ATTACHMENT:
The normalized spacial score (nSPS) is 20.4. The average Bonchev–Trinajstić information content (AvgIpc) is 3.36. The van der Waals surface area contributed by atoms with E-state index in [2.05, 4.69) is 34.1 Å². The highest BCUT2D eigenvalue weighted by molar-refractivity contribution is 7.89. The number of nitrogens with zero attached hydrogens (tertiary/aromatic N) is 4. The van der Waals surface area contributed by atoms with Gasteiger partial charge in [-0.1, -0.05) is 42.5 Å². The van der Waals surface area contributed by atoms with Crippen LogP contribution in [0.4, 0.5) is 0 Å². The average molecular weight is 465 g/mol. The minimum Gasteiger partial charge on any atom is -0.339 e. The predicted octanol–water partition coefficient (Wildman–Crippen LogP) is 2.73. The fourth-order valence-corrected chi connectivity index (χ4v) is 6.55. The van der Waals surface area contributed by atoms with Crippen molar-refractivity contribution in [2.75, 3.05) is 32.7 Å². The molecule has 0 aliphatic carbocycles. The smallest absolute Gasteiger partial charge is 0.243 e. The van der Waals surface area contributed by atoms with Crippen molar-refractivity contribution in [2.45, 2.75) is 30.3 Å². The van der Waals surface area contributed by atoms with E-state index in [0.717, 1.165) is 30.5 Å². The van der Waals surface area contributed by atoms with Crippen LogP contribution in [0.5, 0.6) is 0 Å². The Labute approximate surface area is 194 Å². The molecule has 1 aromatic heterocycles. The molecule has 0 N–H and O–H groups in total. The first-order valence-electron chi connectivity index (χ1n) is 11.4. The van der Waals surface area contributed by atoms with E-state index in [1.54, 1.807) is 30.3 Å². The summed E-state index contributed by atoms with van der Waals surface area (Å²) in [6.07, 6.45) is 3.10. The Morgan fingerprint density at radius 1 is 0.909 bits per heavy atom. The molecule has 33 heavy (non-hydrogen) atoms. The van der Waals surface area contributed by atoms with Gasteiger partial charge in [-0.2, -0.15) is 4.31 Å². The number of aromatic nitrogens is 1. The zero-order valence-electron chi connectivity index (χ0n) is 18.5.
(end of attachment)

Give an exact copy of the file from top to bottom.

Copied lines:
The normalized spacial score (nSPS) is 20.4. The average Bonchev–Trinajstić information content (AvgIpc) is 3.36. The van der Waals surface area contributed by atoms with E-state index in [2.05, 4.69) is 34.1 Å². The highest BCUT2D eigenvalue weighted by molar-refractivity contribution is 7.89. The number of nitrogens with zero attached hydrogens (tertiary/aromatic N) is 4. The van der Waals surface area contributed by atoms with Gasteiger partial charge in [-0.1, -0.05) is 42.5 Å². The van der Waals surface area contributed by atoms with Crippen LogP contribution in [0.4, 0.5) is 0 Å². The average molecular weight is 465 g/mol. The minimum Gasteiger partial charge on any atom is -0.339 e. The predicted octanol–water partition coefficient (Wildman–Crippen LogP) is 2.73. The fourth-order valence-corrected chi connectivity index (χ4v) is 6.55. The van der Waals surface area contributed by atoms with Crippen molar-refractivity contribution in [2.75, 3.05) is 32.7 Å². The molecule has 0 aliphatic carbocycles. The smallest absolute Gasteiger partial charge is 0.243 e. The van der Waals surface area contributed by atoms with Crippen molar-refractivity contribution in [2.45, 2.75) is 30.3 Å². The van der Waals surface area contributed by atoms with E-state index in [0.717, 1.165) is 30.5 Å². The van der Waals surface area contributed by atoms with Crippen LogP contribution in [0.5, 0.6) is 0 Å². The Labute approximate surface area is 194 Å². The molecule has 1 aromatic heterocycles. The molecule has 0 N–H and O–H groups in total. The first-order valence-electron chi connectivity index (χ1n) is 11.4. The van der Waals surface area contributed by atoms with E-state index in [1.54, 1.807) is 30.3 Å². The summed E-state index contributed by atoms with van der Waals surface area (Å²) in [6.07, 6.45) is 3.10. The Morgan fingerprint density at radius 1 is 0.909 bits per heavy atom. The molecule has 33 heavy (non-hydrogen) atoms. The van der Waals surface area contributed by atoms with Gasteiger partial charge in [-0.2, -0.15) is 4.31 Å². The number of aromatic nitrogens is 1. The zero-order valence-electron chi connectivity index (χ0n) is 18.5.